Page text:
• The Line of Actual Control (LAC) was discussed by the QUAD leaders as one of several examples of Chinese aggression.
  • Other issues related to Hong Kong, Xinjiang, Taiwan Strait and coercion of Australia, harassment around the Senkaku, were also discussed.
  • Concerns regarding Chinese cyberattacks on the USA targets (Microsoft Exchange and SolarWinds) and also cybersecurity incidents in India, Japan and Australia were discussed.
  • It was however emphasized that the Quad is not a military alliance or North Atlantic Treaty Organization (NATO) equivalent, it is an opportunity to cooperate on economics, technology, climate and security.

-Source: The Hindu



The Parliamentary Standing Committee on Education has recommended that all government schools start providing free breakfast in the coming academic year, as a part of an expansion of midday meal scheme envisaged by National Education Policy.


GS-II: Social Justice (Poverty and Health Issues, Government Schemes)

Dimensions of the Article:

  1. What is the Mid-Day-Meal (MDM) Scheme?
  2. How the Mid-Day-Meal Scheme came to be?
  3. Advantages of Mid-Day-Meal scheme
  4. Criticism of MDM scheme and Implementation

What is the Mid-Day-Meal (MDM) Scheme?

  • The Mid-day Meal Scheme is a school meal programme of the Government of India designed to better the nutritional standing of school-age children nationwide.
  • Under the Convention on the Rights of the Child, to which India is a party, India has committed to yielding “adequate nutritious food” for children.
  • The Midday Meal Scheme is covered by the National Food Security Act, 2013.

The programme supplies free lunches on working days for children in primary and upper primary classes of:

  1. Government schools,
  2. Government aided schools,
  3. Local body Education Centres,
  4. Education Guarantee Scheme, and alternate innovative education centres,
  5. Madarsa and Maqtabs supported under Sarva Shiksha Abhiyan,
  6. National Child Labour Project schools run by the Ministry of labour.

How the Mid-Day-Meal Scheme came to be?

  • Post-Independence, Tamil Nadu was the first state to introduce the MDM scheme in the 1960s.
  • The Central scheme to provide meals to school children began in 1995, however, most states just limited themselves to providing dry rations.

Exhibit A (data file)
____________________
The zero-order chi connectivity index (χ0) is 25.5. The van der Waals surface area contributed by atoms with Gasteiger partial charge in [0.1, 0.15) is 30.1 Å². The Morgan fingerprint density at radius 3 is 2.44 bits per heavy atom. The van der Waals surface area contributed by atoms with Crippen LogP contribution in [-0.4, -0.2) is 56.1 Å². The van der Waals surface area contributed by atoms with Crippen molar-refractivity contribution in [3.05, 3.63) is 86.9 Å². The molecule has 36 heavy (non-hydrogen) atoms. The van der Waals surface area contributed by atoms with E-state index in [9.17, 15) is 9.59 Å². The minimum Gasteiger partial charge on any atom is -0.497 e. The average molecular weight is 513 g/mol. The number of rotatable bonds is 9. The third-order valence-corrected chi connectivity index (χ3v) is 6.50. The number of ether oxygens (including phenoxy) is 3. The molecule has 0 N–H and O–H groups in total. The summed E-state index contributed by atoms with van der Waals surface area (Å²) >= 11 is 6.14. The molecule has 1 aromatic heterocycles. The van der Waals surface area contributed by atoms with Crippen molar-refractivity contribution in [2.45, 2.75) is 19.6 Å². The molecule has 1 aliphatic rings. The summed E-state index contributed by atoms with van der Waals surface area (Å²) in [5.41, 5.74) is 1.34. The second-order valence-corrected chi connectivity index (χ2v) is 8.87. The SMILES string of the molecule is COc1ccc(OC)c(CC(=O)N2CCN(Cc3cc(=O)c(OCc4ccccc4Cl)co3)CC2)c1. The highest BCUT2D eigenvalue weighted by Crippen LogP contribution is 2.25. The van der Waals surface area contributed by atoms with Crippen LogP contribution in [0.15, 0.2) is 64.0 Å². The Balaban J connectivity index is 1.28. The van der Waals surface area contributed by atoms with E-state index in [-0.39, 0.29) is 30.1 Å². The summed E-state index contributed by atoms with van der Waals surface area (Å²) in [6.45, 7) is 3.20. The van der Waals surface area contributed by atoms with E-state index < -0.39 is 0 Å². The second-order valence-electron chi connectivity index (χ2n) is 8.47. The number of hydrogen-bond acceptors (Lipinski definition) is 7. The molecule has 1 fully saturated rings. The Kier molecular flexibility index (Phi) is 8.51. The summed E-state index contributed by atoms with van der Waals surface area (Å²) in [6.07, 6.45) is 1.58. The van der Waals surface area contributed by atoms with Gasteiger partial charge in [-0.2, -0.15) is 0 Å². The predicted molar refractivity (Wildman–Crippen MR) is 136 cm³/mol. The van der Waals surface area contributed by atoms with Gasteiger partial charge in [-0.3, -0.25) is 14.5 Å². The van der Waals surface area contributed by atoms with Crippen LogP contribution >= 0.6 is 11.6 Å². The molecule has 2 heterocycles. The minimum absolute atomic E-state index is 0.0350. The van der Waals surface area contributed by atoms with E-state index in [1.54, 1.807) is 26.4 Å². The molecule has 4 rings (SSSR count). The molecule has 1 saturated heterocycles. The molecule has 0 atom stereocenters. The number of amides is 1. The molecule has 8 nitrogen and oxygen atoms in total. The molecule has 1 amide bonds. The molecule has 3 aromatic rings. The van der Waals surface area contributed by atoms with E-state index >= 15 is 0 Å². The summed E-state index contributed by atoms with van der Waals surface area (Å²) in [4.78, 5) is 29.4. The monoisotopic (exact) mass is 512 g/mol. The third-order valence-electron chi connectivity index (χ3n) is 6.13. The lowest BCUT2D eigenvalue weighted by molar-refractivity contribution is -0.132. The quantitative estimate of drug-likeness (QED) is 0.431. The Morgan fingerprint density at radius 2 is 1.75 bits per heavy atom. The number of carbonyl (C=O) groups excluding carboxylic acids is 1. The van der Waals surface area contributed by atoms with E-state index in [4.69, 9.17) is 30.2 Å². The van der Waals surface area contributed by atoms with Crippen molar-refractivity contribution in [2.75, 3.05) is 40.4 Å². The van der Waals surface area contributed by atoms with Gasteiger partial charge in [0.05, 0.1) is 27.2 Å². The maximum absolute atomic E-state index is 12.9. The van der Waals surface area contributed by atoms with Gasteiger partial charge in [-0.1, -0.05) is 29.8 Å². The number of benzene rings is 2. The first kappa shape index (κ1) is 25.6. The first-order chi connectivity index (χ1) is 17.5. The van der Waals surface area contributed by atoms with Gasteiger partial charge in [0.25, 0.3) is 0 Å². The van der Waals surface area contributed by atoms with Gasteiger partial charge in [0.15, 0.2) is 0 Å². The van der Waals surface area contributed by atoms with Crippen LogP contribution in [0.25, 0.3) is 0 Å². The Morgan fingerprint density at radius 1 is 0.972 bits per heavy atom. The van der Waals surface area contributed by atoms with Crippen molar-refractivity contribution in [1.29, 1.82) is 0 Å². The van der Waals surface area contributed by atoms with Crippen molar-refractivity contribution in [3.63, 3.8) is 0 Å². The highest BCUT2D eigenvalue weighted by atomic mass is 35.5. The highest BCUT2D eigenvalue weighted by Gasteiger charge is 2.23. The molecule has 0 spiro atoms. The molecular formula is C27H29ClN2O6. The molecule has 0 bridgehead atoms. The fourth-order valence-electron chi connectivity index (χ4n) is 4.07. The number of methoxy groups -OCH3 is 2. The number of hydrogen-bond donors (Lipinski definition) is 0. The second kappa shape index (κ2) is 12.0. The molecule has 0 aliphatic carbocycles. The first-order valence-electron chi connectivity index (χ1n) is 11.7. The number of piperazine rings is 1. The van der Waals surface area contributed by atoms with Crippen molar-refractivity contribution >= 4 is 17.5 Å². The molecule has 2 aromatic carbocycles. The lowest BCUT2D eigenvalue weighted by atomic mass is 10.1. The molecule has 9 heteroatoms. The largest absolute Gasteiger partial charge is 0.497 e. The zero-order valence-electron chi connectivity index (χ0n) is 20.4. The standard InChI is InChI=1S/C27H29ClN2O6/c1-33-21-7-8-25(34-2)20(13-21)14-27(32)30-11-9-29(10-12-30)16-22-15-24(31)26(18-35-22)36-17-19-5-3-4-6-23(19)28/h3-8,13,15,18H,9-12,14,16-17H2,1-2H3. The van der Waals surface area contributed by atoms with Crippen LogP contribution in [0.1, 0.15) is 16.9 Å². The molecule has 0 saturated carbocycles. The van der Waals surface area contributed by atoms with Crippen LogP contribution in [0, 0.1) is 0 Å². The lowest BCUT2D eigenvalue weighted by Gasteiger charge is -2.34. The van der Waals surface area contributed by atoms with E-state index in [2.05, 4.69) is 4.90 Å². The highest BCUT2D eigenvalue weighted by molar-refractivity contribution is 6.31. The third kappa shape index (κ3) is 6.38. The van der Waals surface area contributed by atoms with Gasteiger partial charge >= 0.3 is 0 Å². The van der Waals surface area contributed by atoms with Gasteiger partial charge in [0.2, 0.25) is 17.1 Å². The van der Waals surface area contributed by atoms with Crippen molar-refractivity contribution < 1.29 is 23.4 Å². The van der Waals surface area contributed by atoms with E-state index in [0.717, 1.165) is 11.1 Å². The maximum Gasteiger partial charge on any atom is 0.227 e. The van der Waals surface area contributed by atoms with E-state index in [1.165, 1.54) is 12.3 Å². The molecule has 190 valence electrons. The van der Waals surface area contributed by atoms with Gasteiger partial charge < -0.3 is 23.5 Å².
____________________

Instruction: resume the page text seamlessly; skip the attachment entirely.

• A Supreme Court order of 2001 provided for all states to introduce cooked meals.
  • The Supreme Court order specified the states to provide “at least 300 calories and 8-12 grams of protein each day of school for a minimum of 200 days in a year”.

Advantages of Mid-Day-Meal scheme

  • Research has shown how hot, cooked food attracted students to schools and improved their nutritional status.
  • MDM has been proven to attract children from disadvantaged sections (especially girls, Dalits and Adivasis) to school.
  • Along with Improvement of regularity, educational and nutritional benefits, socialisation benefits and benefits to women are also highlighted.

Hence, the main positives of this scheme are:

  1. Avoiding classroom hunger.
  2. Increased school enrolment and attendance.
  3. Improved socialisation among castes.
  4. Reducing malnutrition.
  5. Empowering women through employment.

Criticism of MDM scheme and Implementation

  • Despite the success of the program, child hunger as a problem persists in India, 42.5% of the children under 5 are underweight.
  • Some simple health measures such as using iodised salt and getting vaccinations are uncommon in India.
  • Many children don’t get enough to eat, which has far-reaching implications for the performance of the country as a whole.
  • A 2005 study found that Caste based discrimination continued to occur in the serving of food.
  • Media reports have also highlighted several implementation issues, including irregularity, corruption, hygiene, caste discrimination, etc.
  • Poor food quality is a major concern, affecting the health of children (as many media reports show students falling sick dur to lapses in quality checking and control). There are provisions for regular social audit, field visits and inspections but these are seldom carried out.
  • The schools do not function during holidays and vacations which deprives children of their one daily meal.

-Source: The Hindu

November 2023